Financial Disclosure Info Lacking on State Board of Education Members

Two state Board of Education members never filled out conflict-of-interest forms during their tenure, a review by the state comptroller’s office found, despite a board policy that requires disclosure to help guard against ethics lapses and ensure transparency.

In a review of disclosures submitted from 2006 through August 2009, auditors found that two members had not completed forms at all. One served for nine years without ever filling out a disclosure form.

The ethics forms are aimed at revealing whether board members or their families have financial stakes in companies licensed by the board or department.

The findings were detailed in a wide-ranging state audit of the state Board and Department of Education by the comptroller’s office. The audit criticized inspections of pre-K and other child care providers, poor handling of students’ identifying information that allowed some of it to be made public, and the process for verifying information submitted by local school districts.

In reviewing the board’s ethics forms, auditors found one form that was rendered useless because the signature was illegible, and there was no line on the form to print the filer’s name.

Auditors recommended the board require members and staff to complete the ethics forms on an annual basis and keep the forms on file for at least three years. In its response, the board agreed.

Other highlights:

  • In late 2008, a state contractor, Public Consulting Group, posted student data including dates of birth and Social Security numbers to a website that could be accessed via a Google search; in some cases, parents’ information was also made public. The data was removed about three months later, after a Metro Nashville Public Schools employee stumbled on the information. The audit says Public Consulting Group provided identity theft and credit monitoring services to the students and their parents, communicated the issue to the national credit bureaus, and implemented new policies to keep the problem from recurring. When news of the security breach broke in April 2009, a principal for the company expressed regret, telling WSMV Channel 4, “We take full responsibility for this incident, and we formally express our sincere apology to the students and parents of Metro Nashville Public Schools.”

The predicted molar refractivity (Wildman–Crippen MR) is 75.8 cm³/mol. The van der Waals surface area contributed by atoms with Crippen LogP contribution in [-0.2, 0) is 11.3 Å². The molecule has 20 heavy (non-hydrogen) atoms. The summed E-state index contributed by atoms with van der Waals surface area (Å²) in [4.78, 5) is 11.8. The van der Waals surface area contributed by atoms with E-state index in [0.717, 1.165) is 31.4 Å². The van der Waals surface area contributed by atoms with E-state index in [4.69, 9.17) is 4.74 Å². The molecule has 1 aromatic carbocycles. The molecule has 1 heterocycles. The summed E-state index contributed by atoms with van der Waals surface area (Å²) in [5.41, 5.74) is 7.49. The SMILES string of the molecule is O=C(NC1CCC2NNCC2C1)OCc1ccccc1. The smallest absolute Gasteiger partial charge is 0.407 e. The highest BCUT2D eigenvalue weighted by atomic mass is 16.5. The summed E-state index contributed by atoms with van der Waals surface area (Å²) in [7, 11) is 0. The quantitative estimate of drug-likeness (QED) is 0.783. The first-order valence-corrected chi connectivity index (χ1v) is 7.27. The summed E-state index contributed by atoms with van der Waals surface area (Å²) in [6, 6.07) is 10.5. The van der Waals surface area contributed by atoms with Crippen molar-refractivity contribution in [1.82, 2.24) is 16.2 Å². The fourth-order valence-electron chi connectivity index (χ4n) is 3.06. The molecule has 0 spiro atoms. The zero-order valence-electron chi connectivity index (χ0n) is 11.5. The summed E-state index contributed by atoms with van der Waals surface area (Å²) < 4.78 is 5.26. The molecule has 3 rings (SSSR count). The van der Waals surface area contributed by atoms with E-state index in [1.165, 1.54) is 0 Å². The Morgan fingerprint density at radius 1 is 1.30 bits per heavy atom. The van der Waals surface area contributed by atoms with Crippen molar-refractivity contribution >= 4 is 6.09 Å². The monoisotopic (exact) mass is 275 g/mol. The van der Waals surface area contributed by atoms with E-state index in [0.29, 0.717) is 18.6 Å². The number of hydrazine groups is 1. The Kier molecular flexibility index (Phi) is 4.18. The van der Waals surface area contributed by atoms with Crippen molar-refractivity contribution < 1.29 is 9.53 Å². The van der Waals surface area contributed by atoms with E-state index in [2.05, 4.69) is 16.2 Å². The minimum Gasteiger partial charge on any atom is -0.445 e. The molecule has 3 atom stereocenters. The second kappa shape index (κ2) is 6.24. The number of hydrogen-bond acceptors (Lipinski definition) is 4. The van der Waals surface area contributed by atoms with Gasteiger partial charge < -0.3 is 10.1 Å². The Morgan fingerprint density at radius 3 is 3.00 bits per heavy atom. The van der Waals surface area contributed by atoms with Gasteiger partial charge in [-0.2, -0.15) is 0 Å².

• Department staff were also faulted for poor control of personal information. Student names and Social Security numbers were included in two PowerPoint presentations available on the department website for about two years. Though one was removed immediately after auditors raised the issue, the second presentation was still available six months later. According to the audit, the department paid for credit monitoring services for the affected students and their families.
  • The department’s process for inspecting child care programs was weak, and recordkeeping was inconsistent, the audit found. Auditors became concerned after spot-checking files for three facilities kept at the central office in Nashville and finding that some inspection reports were missing in all three. They moved on to district offices, where they reviewed files for 110 programs and found inconsistencies in the forms and in the way they were filled out. Also puzzling were 10 annual inspection forms that were dated as completed on a weekend. According to the audit:

“The auditors questioned whether the inspections were as thorough as intended by the legislature. We also questioned certain activities in one field office. We referred our concerns to the appropriate staff at the Department of Education and submitted our work to the State Attorney General’s Office for further review.”

In its response, the department said it had developed new training and switched to an electronic system of inspections.

  • Auditors said the department should create a centralized system for verifying compliance information submitted by local school districts.
  • The board did not submit notices of vacancies to the Secretary of State for any of the seven board vacancies that occurred from 2006 to 2009, hindering the state from announcing open appointments, auditors found.
  • Auditors said the department should develop a formal plan to address teacher shortages. Even though the department responded to the criticism by producing a plan, staff later said that little had been done with it because of lack of funding. The plan apparently became obsolete before it could be used or implemented.